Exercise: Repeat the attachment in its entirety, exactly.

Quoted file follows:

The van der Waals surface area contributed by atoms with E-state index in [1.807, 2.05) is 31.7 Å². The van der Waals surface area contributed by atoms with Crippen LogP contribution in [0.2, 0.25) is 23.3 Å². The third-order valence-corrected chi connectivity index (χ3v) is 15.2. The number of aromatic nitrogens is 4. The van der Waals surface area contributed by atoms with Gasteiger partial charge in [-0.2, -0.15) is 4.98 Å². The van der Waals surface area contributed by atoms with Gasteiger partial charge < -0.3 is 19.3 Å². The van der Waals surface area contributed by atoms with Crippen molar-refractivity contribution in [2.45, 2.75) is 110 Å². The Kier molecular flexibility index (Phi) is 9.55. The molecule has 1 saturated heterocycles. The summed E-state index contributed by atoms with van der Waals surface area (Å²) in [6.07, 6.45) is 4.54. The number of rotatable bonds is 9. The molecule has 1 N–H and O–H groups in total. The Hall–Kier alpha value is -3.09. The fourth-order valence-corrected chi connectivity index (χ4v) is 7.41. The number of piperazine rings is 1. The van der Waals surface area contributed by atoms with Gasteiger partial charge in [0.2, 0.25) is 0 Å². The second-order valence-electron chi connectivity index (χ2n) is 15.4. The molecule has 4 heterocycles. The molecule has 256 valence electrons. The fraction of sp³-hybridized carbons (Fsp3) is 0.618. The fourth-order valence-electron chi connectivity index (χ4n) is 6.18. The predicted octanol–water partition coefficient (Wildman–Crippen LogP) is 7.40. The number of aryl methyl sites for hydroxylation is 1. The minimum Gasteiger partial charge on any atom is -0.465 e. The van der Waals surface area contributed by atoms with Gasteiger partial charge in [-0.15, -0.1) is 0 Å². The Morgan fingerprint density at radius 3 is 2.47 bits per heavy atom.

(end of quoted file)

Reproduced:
The van der Waals surface area contributed by atoms with E-state index in [1.807, 2.05) is 31.7 Å². The van der Waals surface area contributed by atoms with Crippen LogP contribution in [0.2, 0.25) is 23.3 Å². The third-order valence-corrected chi connectivity index (χ3v) is 15.2. The number of aromatic nitrogens is 4. The van der Waals surface area contributed by atoms with Gasteiger partial charge in [-0.2, -0.15) is 4.98 Å². The van der Waals surface area contributed by atoms with Gasteiger partial charge < -0.3 is 19.3 Å². The van der Waals surface area contributed by atoms with Crippen molar-refractivity contribution in [2.45, 2.75) is 110 Å². The Kier molecular flexibility index (Phi) is 9.55. The molecule has 1 saturated heterocycles. The summed E-state index contributed by atoms with van der Waals surface area (Å²) in [6.07, 6.45) is 4.54. The number of rotatable bonds is 9. The molecule has 1 N–H and O–H groups in total. The Hall–Kier alpha value is -3.09. The fourth-order valence-corrected chi connectivity index (χ4v) is 7.41. The number of piperazine rings is 1. The van der Waals surface area contributed by atoms with Gasteiger partial charge in [0.2, 0.25) is 0 Å². The second-order valence-electron chi connectivity index (χ2n) is 15.4. The molecule has 4 heterocycles. The molecule has 256 valence electrons. The fraction of sp³-hybridized carbons (Fsp3) is 0.618. The fourth-order valence-electron chi connectivity index (χ4n) is 6.18. The predicted octanol–water partition coefficient (Wildman–Crippen LogP) is 7.40. The number of aryl methyl sites for hydroxylation is 1. The minimum Gasteiger partial charge on any atom is -0.465 e. The van der Waals surface area contributed by atoms with Gasteiger partial charge in [-0.15, -0.1) is 0 Å². The Morgan fingerprint density at radius 3 is 2.47 bits per heavy atom.